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Int J Cancer. 1989 Jun 15;43(6):1077-82.

Diet and nasopharyngeal carcinoma: a case-control study in Guangzhou, China.

Author information

1
Department of Preventive Medicine, University of Southern California School of Medicine, Los Angeles 90033.

Abstract

We conducted interviews on 306 histologically confirmed incident cases of nasopharyngeal carcinoma (NPC) occurring in residents of Guangzhou City, China, who were under the age of 50 years, and an equal number of age-, sex-, and neighborhood-matched controls. We also interviewed 110 mothers of patients under age 45 years and 139 mothers of controls who were matched to patients under age 45 years, to obtain information on childhood exposures of study subjects. Exposure to salted fish, whether in adulthood or in childhood, was significantly associated with an increased risk of NPC. The association was strongest for exposure during weaning, and exposures at all other periods were no longer related to NPC risk after adjustment for exposure during weaning. Besides salted fish, childhood exposure to 5 other preserved foods (fermented fish sauce, salted shrimp paste, moldy bean curd, and 2 kinds of preserved plum) was significantly related to NPC, and the effects were independent of salted fish exposure. Finally, cases ingested significantly less fresh vegetables and fruits than controls, especially during early childhood, and the differences were not explained by their differing consumption pattern of salted fish and other preserved foods.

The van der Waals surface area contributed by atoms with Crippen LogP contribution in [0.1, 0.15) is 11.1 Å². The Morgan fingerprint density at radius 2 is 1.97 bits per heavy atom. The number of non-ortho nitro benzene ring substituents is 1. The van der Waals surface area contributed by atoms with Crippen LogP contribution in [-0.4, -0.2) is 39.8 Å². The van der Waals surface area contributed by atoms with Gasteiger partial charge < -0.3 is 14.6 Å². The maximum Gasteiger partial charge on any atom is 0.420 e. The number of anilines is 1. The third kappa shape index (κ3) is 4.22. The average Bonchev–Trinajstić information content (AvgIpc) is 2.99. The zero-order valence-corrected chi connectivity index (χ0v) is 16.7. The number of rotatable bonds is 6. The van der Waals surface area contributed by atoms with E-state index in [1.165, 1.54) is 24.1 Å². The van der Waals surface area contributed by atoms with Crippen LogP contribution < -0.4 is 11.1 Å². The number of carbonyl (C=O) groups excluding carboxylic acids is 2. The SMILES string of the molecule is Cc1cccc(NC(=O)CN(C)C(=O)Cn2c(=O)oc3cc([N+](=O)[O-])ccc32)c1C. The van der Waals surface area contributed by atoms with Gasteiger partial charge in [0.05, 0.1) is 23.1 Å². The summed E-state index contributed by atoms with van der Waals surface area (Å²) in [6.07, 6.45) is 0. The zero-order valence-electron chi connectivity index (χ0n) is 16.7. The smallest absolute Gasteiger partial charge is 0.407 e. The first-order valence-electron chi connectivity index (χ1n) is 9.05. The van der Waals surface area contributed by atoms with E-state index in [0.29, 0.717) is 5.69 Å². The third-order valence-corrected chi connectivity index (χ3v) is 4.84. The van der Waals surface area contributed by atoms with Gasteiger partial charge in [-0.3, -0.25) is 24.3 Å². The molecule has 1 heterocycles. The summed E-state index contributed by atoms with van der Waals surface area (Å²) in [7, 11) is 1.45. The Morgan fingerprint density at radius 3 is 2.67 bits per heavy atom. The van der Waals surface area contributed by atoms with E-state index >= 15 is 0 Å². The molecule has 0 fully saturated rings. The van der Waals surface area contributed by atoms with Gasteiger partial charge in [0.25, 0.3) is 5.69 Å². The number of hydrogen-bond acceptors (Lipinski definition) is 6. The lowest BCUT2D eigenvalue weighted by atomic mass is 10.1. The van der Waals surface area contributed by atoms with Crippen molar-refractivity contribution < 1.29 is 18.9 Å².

PMID:
2732001
DOI:
10.1002/ijc.2910430621
[Indexed for MEDLINE]

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